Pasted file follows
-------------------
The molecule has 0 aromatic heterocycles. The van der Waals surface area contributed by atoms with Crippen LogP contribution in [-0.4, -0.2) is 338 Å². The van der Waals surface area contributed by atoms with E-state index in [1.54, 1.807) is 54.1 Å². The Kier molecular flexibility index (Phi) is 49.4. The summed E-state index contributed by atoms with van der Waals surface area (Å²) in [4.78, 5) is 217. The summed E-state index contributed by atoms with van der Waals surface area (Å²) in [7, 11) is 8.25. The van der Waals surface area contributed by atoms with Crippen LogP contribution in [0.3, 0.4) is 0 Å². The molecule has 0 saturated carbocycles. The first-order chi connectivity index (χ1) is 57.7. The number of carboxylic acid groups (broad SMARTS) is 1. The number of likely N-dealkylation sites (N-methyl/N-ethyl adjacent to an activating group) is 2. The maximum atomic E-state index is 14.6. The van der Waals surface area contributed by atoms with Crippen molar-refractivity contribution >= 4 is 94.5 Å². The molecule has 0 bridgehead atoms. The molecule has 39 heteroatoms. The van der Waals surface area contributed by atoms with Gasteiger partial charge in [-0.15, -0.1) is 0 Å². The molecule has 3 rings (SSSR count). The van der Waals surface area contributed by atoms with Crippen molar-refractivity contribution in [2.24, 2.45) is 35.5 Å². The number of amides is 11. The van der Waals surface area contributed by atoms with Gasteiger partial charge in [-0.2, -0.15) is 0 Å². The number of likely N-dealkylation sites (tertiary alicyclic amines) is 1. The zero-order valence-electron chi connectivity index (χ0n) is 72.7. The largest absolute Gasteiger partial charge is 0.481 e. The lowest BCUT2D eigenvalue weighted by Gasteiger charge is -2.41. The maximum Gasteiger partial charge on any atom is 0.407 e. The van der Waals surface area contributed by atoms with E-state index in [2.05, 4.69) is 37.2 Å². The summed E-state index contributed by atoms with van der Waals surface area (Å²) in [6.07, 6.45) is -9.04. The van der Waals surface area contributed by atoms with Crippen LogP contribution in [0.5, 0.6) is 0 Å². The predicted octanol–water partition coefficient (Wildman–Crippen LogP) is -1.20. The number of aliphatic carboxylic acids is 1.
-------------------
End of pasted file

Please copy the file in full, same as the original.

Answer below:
The molecule has 0 aromatic heterocycles. The van der Waals surface area contributed by atoms with Crippen LogP contribution in [-0.4, -0.2) is 338 Å². The van der Waals surface area contributed by atoms with E-state index in [1.54, 1.807) is 54.1 Å². The Kier molecular flexibility index (Phi) is 49.4. The summed E-state index contributed by atoms with van der Waals surface area (Å²) in [4.78, 5) is 217. The summed E-state index contributed by atoms with van der Waals surface area (Å²) in [7, 11) is 8.25. The van der Waals surface area contributed by atoms with Crippen LogP contribution in [0.3, 0.4) is 0 Å². The molecule has 0 saturated carbocycles. The first-order chi connectivity index (χ1) is 57.7. The number of carboxylic acid groups (broad SMARTS) is 1. The number of likely N-dealkylation sites (N-methyl/N-ethyl adjacent to an activating group) is 2. The maximum atomic E-state index is 14.6. The van der Waals surface area contributed by atoms with Crippen molar-refractivity contribution >= 4 is 94.5 Å². The molecule has 0 bridgehead atoms. The molecule has 39 heteroatoms. The van der Waals surface area contributed by atoms with Gasteiger partial charge in [-0.15, -0.1) is 0 Å². The molecule has 3 rings (SSSR count). The van der Waals surface area contributed by atoms with Crippen molar-refractivity contribution in [2.24, 2.45) is 35.5 Å². The number of amides is 11. The van der Waals surface area contributed by atoms with Gasteiger partial charge in [-0.2, -0.15) is 0 Å². The number of likely N-dealkylation sites (tertiary alicyclic amines) is 1. The zero-order valence-electron chi connectivity index (χ0n) is 72.7. The largest absolute Gasteiger partial charge is 0.481 e. The lowest BCUT2D eigenvalue weighted by Gasteiger charge is -2.41. The maximum Gasteiger partial charge on any atom is 0.407 e. The van der Waals surface area contributed by atoms with E-state index in [2.05, 4.69) is 37.2 Å². The summed E-state index contributed by atoms with van der Waals surface area (Å²) in [6.07, 6.45) is -9.04. The van der Waals surface area contributed by atoms with Crippen LogP contribution in [0.5, 0.6) is 0 Å². The predicted octanol–water partition coefficient (Wildman–Crippen LogP) is -1.20. The number of aliphatic carboxylic acids is 1.